Thursday, May 29, 2014

So Basic It’s Simple!

Dr. Bridget Brondon

Our feet are an area of the body that is commonly overlooked until something goes wrong.  They are hard to reach, take a lot of wear and tear through the years, and are body parts that many people deem to be “gross.”  As a doctor’s office, we most commonly see patients who are actively having a problem or concern with their feet.  We love seeing our patients and helping you feel better, but what can all people do to reduce the risk of needing to visit the foot doctor?  How best can you prevent problems from occurring in the first place?

Here are some basic foot maintenance tips to keep you in tip-top shape:

  1. Wash your feet daily- Dirt, oil, dead skin, bacteria, fungus, sweat, etc. are all naturally found on all skin of the body, but because of where they are located, sometimes these can be in even greater amounts on the feet.  Cleaning with soap can help scrub the bad stuff away.  Don’t forget to clean in between the toes too.  This is a place especially susceptible to infections because of the friction created from your toes rubbing together.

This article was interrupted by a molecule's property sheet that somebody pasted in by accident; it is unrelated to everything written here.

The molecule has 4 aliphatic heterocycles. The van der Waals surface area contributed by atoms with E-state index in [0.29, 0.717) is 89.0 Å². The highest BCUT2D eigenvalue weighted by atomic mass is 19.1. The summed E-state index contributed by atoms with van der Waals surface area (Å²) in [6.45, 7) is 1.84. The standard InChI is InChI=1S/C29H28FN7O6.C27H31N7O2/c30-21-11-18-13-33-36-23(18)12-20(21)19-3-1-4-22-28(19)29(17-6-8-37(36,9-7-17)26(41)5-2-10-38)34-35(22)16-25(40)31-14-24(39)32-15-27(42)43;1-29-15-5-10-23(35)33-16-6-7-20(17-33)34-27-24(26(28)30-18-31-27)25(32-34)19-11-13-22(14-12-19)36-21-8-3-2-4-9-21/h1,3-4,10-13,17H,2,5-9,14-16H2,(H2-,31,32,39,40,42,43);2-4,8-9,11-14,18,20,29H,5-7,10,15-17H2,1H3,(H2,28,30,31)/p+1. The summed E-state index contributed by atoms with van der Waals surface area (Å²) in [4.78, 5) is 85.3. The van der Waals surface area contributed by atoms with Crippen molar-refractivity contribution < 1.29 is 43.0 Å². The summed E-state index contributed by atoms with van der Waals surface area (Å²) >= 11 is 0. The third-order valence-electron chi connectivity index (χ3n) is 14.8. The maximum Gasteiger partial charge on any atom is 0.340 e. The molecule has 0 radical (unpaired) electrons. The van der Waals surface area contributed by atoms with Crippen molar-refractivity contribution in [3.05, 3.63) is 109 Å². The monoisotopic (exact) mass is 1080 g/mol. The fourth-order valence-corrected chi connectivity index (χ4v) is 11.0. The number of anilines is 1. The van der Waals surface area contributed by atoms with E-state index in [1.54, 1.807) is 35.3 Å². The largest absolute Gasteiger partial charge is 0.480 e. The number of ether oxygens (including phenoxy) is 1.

2. Dry feet well after washing- Excess moisture on your skin can cause it to break down and infections can occur.  Once again, in between the toes is very important as well.

  3. Check your feet every day- The faster you notice a problem and take steps to fix it, the sooner and probably better it can be fixed.  Same goes for your feet.  The sooner you notice if something is wrong (like bruising, swelling, redness, cuts, sores, scrapes, etc.), the sooner you can start to treat the problem.  If you can’t reach your feet or see the bottoms, try using a mirror or have someone else look for you.

  4. Apply lotion- As we get older, our skin has less moisture in it naturally and can dry out easier, especially in colder, drier weather.  Others naturally have dry skin.  If you notice dry skin on your feet, applying lotion every day can help.  Do not apply in between your toes, as that can cause too much wetness from the lotion.  Thicker creams/lotions always provide greater moisture, but any lotion is better than none!

  5. Soak your feet- For mild aches and pains, this can be a very easy remedy.  A warm-water bath with epsom salt can feel very nice.  Remember to check the temperature of the water before putting your feet in, as you can burn them if the water is too hot.  Also make sure that you apply lotion afterwards.  Warm water and the salt can dry out your feet as well.